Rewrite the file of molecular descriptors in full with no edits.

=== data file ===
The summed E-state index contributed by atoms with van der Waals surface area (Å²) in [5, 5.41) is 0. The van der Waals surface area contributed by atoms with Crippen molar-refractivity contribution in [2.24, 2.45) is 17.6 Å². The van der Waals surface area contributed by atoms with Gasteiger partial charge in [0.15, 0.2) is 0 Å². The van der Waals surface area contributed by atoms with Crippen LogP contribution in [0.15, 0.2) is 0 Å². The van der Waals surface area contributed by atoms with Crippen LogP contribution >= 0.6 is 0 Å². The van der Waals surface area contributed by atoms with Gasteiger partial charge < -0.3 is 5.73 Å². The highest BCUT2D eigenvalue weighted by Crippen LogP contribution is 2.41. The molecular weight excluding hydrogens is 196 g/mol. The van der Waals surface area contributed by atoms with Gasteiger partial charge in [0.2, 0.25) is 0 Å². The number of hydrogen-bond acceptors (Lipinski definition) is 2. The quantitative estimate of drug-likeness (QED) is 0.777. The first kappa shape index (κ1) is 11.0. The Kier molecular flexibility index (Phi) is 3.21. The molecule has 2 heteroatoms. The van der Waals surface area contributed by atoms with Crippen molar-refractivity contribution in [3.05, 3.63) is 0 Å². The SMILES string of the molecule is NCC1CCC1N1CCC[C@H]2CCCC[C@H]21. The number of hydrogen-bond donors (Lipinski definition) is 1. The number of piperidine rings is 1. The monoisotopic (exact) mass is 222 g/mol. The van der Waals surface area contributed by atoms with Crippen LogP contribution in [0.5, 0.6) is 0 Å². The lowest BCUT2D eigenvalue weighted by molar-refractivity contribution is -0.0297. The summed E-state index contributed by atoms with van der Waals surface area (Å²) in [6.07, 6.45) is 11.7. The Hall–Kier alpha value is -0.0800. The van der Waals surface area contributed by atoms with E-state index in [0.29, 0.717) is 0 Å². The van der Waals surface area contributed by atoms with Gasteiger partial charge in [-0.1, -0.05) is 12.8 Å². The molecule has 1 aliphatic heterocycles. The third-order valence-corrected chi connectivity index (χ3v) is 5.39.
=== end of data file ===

The summed E-state index contributed by atoms with van der Waals surface area (Å²) in [5, 5.41) is 0. The van der Waals surface area contributed by atoms with Crippen molar-refractivity contribution in [2.24, 2.45) is 17.6 Å². The van der Waals surface area contributed by atoms with Gasteiger partial charge in [0.15, 0.2) is 0 Å². The van der Waals surface area contributed by atoms with Crippen LogP contribution in [0.15, 0.2) is 0 Å². The van der Waals surface area contributed by atoms with Crippen LogP contribution >= 0.6 is 0 Å². The van der Waals surface area contributed by atoms with Gasteiger partial charge < -0.3 is 5.73 Å². The highest BCUT2D eigenvalue weighted by Crippen LogP contribution is 2.41. The molecular weight excluding hydrogens is 196 g/mol. The van der Waals surface area contributed by atoms with Gasteiger partial charge in [0.2, 0.25) is 0 Å². The number of hydrogen-bond acceptors (Lipinski definition) is 2. The quantitative estimate of drug-likeness (QED) is 0.777. The first kappa shape index (κ1) is 11.0. The Kier molecular flexibility index (Phi) is 3.21. The molecule has 2 heteroatoms. The van der Waals surface area contributed by atoms with Crippen molar-refractivity contribution in [3.05, 3.63) is 0 Å². The SMILES string of the molecule is NCC1CCC1N1CCC[C@H]2CCCC[C@H]21. The number of hydrogen-bond donors (Lipinski definition) is 1. The number of piperidine rings is 1. The monoisotopic (exact) mass is 222 g/mol. The van der Waals surface area contributed by atoms with Crippen LogP contribution in [0.5, 0.6) is 0 Å². The lowest BCUT2D eigenvalue weighted by molar-refractivity contribution is -0.0297. The summed E-state index contributed by atoms with van der Waals surface area (Å²) in [6.07, 6.45) is 11.7. The Hall–Kier alpha value is -0.0800. The van der Waals surface area contributed by atoms with E-state index in [0.29, 0.717) is 0 Å². The van der Waals surface area contributed by atoms with Gasteiger partial charge in [-0.1, -0.05) is 12.8 Å². The molecule has 1 aliphatic heterocycles. The third-order valence-corrected chi connectivity index (χ3v) is 5.39.